Writing appealing cross-device applications today in Java ME is challenging as implementation differences in fonts, layout, and menus can make your application look and behave very differently on different devices. So far, the only way out has been low-level programming with its associated complexity.
The Lightweight UI Toolkit (LWUIT), an open source Java library, offers Java ME developers an easy-to-use API for creating impressive user interfaces with a device-independent look and feel. The LWUIT library contains many components and tools for bringing consistency and visual gloss to the user interface of your applications, and this book will take you through all of this, to help you get the user interfaces you want.
Java ME allows us to write applications that are, generally speaking, portable across a wide range of small devices that support the platform. While the basic functionalities usually work well on all supported devices, the area that does pose problems for developers is the User Interface. Native implementations of javax.microedition.lcdui - the primary API for UIs in Java ME - differ so widely from one device to another that maintaining a device-independent and uniform look and feel is virtually impossible. Another problem with the javax.microedition.lcdui package is that it does not support components and capabilities that can fully satisfy present day user expectations. The Lightweight UI Toolkit is the solution to these problems. LWUIT offers a wide range of components with a device-independent look and feel for building UIs. While some of these widgets are also available under lcdui, there are a number of new ones too. These additions enable application developers to design UIs that can come very close to their desktop counterparts in terms of visual sophistication and LWUIT is not just about new components either. The API supports a whole range of new functionalities (like Theming and Transitions) too.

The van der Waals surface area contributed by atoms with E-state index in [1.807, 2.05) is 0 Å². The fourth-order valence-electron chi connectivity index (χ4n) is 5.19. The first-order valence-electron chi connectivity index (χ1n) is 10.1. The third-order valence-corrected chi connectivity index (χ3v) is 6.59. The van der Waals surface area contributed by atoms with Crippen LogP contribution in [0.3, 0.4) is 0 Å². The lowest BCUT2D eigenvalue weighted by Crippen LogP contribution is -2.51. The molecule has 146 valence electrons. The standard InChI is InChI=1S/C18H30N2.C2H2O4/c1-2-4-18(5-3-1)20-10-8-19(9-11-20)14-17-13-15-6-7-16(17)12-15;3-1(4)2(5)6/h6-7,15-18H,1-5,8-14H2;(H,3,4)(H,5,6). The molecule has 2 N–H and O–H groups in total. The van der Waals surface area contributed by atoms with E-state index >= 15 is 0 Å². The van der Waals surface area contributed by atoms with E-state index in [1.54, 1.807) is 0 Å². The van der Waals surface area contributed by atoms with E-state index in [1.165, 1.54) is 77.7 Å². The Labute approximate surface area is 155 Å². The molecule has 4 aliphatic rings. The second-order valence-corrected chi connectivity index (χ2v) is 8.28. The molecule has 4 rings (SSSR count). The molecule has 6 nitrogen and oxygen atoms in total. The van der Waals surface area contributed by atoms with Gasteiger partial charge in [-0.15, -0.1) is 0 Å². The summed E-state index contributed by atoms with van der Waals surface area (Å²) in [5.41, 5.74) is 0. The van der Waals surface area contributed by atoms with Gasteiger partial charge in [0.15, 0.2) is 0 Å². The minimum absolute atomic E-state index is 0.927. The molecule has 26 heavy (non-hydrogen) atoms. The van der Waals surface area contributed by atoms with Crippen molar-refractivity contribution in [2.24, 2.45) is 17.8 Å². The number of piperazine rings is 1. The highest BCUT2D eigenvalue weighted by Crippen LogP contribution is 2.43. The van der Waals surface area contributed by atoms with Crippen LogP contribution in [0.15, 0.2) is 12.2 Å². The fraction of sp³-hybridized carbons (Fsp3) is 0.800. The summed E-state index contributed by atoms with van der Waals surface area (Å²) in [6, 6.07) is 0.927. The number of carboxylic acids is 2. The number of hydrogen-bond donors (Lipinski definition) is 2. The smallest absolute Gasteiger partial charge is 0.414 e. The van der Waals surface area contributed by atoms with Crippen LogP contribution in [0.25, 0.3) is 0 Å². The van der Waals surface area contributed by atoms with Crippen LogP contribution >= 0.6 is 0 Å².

This book takes Java ME developers through the library, with examples showing how to use the main components and functionalities. It also goes beyond a description of what is available by showing how to extend the library by plugging in custom-built classes.
Build captivating and device-independent UI screens using the LWUIT library
This book presents LWUIT through an optimum mix of theory and practice. Classes are described and their applications are demonstrated through a large number of examples. Example code is thoroughly analyzed and many screenshots are included to show what happens when the code is executed. Custom classes are built progressively with a thorough explanation of each step. The book also presents the underlying structural features of LWUIT that are important for skillful use of the API
Who this book is for
This book is for Java ME developers who want to create compelling user interfaces for Java ME applications, and want to use LWUIT to make this happen